But then something happened for the first time all season. The bench—a group that had only played 28.1 percent of the team’s total minutes, 262nd in the country—came into its own. Out of nowhere, Garland Owens pitched in eight points. Both backup centers, Popovic and Johncarlos Reyes, played harder in the paint than they had all season. And guys like Mike Sagay got involved too. Because of BC’s supporting cast, the Eagles held their own against the Demon Deacons.
Bowman and Robinson are projected to be two of the highest volume scorers in the country this season. But without solid contributions from the guys below them—Jordan Chatman, Popovic, Teddy Hawkins, Steffon Mitchell—the Eagles’ standing in the ACC won’t budge.
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ccording to Bowman, receiving his MRI results was one of the biggest reliefs in his entire life. What originally looked like an ACL tear, was actually just minor cartilage damage. The injury still required surgery, but within four weeks, Bowman was back in the gym, working on his craft.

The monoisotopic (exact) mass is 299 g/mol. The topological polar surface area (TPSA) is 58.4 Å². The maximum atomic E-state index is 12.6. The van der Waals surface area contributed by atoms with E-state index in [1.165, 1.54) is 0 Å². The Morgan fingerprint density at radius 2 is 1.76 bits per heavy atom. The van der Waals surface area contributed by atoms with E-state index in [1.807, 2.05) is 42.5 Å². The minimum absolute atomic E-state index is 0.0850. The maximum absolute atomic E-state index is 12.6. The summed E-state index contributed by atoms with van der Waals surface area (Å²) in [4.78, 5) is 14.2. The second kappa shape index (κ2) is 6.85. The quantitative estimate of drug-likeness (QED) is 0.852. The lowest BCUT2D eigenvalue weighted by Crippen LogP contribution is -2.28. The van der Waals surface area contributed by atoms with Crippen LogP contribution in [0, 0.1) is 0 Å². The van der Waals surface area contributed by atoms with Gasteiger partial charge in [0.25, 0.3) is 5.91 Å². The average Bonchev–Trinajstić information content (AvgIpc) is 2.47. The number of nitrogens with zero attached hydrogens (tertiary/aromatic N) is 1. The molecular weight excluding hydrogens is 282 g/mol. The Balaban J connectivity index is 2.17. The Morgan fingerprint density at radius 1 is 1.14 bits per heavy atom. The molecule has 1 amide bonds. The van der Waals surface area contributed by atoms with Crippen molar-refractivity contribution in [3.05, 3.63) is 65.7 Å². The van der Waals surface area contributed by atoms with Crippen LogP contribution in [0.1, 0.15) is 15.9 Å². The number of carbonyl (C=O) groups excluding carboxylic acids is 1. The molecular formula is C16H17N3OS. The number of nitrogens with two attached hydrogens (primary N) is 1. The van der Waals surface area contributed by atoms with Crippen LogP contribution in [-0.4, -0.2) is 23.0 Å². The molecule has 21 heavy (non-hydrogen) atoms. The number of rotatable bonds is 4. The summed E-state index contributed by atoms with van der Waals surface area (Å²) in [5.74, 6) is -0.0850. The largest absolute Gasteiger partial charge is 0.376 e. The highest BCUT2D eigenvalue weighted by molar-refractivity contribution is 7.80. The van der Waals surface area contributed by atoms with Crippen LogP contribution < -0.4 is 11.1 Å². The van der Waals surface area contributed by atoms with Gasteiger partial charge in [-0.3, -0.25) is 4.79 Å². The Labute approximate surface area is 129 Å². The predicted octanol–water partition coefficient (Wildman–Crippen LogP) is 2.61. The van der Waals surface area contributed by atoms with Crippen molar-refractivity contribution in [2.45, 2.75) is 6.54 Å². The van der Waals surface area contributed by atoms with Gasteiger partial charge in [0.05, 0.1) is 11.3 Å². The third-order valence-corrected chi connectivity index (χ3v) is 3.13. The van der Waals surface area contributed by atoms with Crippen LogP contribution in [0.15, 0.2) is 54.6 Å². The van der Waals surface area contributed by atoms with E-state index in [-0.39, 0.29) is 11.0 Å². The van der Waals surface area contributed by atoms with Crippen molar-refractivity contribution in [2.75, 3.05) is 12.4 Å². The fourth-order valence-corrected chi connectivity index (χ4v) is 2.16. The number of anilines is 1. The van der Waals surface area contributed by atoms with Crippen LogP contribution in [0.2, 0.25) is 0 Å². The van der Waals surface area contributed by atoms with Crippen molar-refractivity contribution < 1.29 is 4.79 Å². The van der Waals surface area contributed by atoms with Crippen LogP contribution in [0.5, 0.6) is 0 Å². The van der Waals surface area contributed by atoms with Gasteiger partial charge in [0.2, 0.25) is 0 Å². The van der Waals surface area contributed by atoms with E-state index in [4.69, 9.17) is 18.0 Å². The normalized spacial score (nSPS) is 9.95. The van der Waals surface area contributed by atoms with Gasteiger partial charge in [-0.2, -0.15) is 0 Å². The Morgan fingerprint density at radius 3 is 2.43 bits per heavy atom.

In June, he joined Robinson, who was training in Santa Monica, Calif. at Integrity Hoops—an offseason personal development program for college, NBA G-League, and NBA players. Both of them relished the chance to play against professional-caliber players, in addition to furthering their already established chemistry.
Some say that the tandem of Bowman and Robinson is just as good as any in the country. Christian doesn’t see why his star players shouldn’t feel that way. As far as Hawkins is concerned, they’re two of the best he’s ever seen.